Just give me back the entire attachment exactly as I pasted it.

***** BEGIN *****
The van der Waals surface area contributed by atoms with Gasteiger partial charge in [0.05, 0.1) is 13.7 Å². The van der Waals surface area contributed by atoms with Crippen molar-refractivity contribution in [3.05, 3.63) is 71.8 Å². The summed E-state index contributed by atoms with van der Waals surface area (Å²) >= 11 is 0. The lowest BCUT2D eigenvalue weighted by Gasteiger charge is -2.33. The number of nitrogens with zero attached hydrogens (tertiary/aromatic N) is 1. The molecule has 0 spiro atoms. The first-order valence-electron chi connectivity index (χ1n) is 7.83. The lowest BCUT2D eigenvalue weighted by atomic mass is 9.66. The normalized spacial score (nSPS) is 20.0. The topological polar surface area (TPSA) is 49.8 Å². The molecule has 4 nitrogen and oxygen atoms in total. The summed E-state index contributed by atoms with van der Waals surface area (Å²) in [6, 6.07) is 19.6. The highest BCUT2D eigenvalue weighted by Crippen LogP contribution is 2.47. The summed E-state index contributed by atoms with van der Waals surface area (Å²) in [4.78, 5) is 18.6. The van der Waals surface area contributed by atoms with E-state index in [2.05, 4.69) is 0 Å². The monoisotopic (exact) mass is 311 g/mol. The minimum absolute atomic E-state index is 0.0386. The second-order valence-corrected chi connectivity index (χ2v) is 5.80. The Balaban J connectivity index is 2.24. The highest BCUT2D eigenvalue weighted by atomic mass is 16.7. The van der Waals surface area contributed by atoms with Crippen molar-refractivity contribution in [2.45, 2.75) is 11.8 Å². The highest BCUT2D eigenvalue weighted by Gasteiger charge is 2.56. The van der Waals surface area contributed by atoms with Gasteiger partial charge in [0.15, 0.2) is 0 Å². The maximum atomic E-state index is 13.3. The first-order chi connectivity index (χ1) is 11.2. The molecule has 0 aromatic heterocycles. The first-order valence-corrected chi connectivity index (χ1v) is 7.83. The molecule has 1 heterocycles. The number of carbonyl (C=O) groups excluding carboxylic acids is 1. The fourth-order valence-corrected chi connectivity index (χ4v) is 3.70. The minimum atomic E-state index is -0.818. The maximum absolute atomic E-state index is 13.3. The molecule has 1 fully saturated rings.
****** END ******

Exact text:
The van der Waals surface area contributed by atoms with Gasteiger partial charge in [0.05, 0.1) is 13.7 Å². The van der Waals surface area contributed by atoms with Crippen molar-refractivity contribution in [3.05, 3.63) is 71.8 Å². The summed E-state index contributed by atoms with van der Waals surface area (Å²) >= 11 is 0. The lowest BCUT2D eigenvalue weighted by Gasteiger charge is -2.33. The number of nitrogens with zero attached hydrogens (tertiary/aromatic N) is 1. The molecule has 0 spiro atoms. The first-order valence-electron chi connectivity index (χ1n) is 7.83. The lowest BCUT2D eigenvalue weighted by atomic mass is 9.66. The normalized spacial score (nSPS) is 20.0. The topological polar surface area (TPSA) is 49.8 Å². The molecule has 4 nitrogen and oxygen atoms in total. The summed E-state index contributed by atoms with van der Waals surface area (Å²) in [6, 6.07) is 19.6. The highest BCUT2D eigenvalue weighted by Crippen LogP contribution is 2.47. The summed E-state index contributed by atoms with van der Waals surface area (Å²) in [4.78, 5) is 18.6. The van der Waals surface area contributed by atoms with E-state index in [2.05, 4.69) is 0 Å². The monoisotopic (exact) mass is 311 g/mol. The minimum absolute atomic E-state index is 0.0386. The second-order valence-corrected chi connectivity index (χ2v) is 5.80. The Balaban J connectivity index is 2.24. The highest BCUT2D eigenvalue weighted by atomic mass is 16.7. The van der Waals surface area contributed by atoms with Crippen molar-refractivity contribution in [2.45, 2.75) is 11.8 Å². The highest BCUT2D eigenvalue weighted by Gasteiger charge is 2.56. The van der Waals surface area contributed by atoms with Gasteiger partial charge in [0.15, 0.2) is 0 Å². The maximum atomic E-state index is 13.3. The first-order chi connectivity index (χ1) is 11.2. The molecule has 0 aromatic heterocycles. The first-order valence-corrected chi connectivity index (χ1v) is 7.83. The molecule has 1 heterocycles. The number of carbonyl (C=O) groups excluding carboxylic acids is 1. The fourth-order valence-corrected chi connectivity index (χ4v) is 3.70. The minimum atomic E-state index is -0.818. The maximum absolute atomic E-state index is 13.3. The molecule has 1 fully saturated rings.